June 13, 2012 / 3:48 AM / 7 years ago

U.N. experts recommend sanctioning two Iran firms

UNITED NATIONS (Reuters) - An independent panel of experts has recommended that the U.N. Security Council’s Iran sanctions committee add two Iranian firms to a U.N. blacklist for violating a U.N. ban on arms exports by Tehran.

Iran's flag is seen hanging from the Iranian Embassy in central London November 30, 2011. REUTERS/Neil Hall

The recommendation to sanction Iran’s Yas Air and SAD Import-Export is included in a confidential report by the panel of experts, seen by Reuters last month, which U.N. Security Council diplomats said was due to be released in the near future.

That report said Syria remained the top destination for Iranian arms shipments in violation of a U.N. Security Council ban on weapons exports by the Islamic Republic.

Britain’s Deputy U.N. Ambassador Philip Parham told the U.N. Security Council on Tuesday that London supported the panel’s recommendation of sanctioning the two firms.

“Iran continues flagrantly to violate this council’s resolutions,” he said at a meeting on the United Nations’ sanctions regime for Iran.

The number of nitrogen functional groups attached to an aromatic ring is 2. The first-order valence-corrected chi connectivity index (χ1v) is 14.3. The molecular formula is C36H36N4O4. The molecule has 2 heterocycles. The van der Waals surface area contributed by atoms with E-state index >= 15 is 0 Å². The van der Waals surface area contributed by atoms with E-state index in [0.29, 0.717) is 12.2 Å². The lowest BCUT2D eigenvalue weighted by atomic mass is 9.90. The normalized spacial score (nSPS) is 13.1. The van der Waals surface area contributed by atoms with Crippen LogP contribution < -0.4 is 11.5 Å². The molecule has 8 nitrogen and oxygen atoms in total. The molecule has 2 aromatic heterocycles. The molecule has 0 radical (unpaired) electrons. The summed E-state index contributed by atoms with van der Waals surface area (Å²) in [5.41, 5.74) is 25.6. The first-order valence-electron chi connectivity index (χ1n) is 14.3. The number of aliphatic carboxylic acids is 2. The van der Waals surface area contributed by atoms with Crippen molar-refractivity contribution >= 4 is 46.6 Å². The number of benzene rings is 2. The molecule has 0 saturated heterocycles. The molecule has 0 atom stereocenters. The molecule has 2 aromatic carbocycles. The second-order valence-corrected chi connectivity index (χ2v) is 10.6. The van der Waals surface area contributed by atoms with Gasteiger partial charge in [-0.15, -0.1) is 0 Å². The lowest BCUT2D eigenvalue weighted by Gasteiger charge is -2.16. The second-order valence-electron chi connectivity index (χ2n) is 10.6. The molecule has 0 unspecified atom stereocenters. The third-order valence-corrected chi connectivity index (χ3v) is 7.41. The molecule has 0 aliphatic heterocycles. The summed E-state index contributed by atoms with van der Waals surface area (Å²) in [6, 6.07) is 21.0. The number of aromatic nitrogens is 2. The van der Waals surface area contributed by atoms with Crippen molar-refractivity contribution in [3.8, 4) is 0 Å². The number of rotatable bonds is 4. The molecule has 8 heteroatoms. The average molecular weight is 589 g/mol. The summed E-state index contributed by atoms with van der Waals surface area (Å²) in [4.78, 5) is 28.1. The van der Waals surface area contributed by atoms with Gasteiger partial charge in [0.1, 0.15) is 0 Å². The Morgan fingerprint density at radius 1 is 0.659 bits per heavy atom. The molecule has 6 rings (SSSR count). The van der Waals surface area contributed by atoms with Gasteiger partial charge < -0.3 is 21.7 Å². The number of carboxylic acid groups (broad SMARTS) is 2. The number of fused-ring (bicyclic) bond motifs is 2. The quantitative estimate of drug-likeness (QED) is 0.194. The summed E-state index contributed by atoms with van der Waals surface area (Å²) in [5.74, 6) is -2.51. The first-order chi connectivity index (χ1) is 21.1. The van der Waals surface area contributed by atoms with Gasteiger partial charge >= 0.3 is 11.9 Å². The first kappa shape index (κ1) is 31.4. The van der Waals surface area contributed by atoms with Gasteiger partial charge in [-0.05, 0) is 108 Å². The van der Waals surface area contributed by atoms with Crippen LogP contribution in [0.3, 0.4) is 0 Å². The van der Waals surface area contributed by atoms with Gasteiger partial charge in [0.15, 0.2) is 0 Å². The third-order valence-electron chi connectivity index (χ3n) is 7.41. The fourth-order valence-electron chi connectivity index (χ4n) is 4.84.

“We welcome the panel’s recommendations for next steps for the (Iran sanctions) committee,” he said. “We support the two clear designation proposals, Yas Air and SAD Import Export Company, for their respective roles in illegal Iran arms exports.”

It was not clear when the Iran sanctions committee would make a decision on whether to add Yas Air and SAD Import Export to the list of companies facing an international asset freeze and banishment from doing business worldwide.

Earlier this year the U.S. Treasury Department imposed U.S. sanctions on Yas Air, which is an Iranian cargo airline, along with three Iranian military officials and a Nigerian shipping agent for supporting illegal arms shipments to the Middle East and Africa.

The council has imposed four rounds of sanctions on Iran for refusing to halt its nuclear enrichment program, which the United States, European Union and their allies suspect is at the heart of a weapons program. Iran rejects the allegation and refuses to halt what it says is a peaceful energy program.

Parham and German Ambassador Peter Wittig welcomed the agreement among council members to publish the panel of experts report, which details Iran’s attempts to skirt sanctions. Last year’s report has never been published because Russia opposes its release, Western diplomats say.

Reporting By Louis Charbonneau; Editing by Dan Grebler

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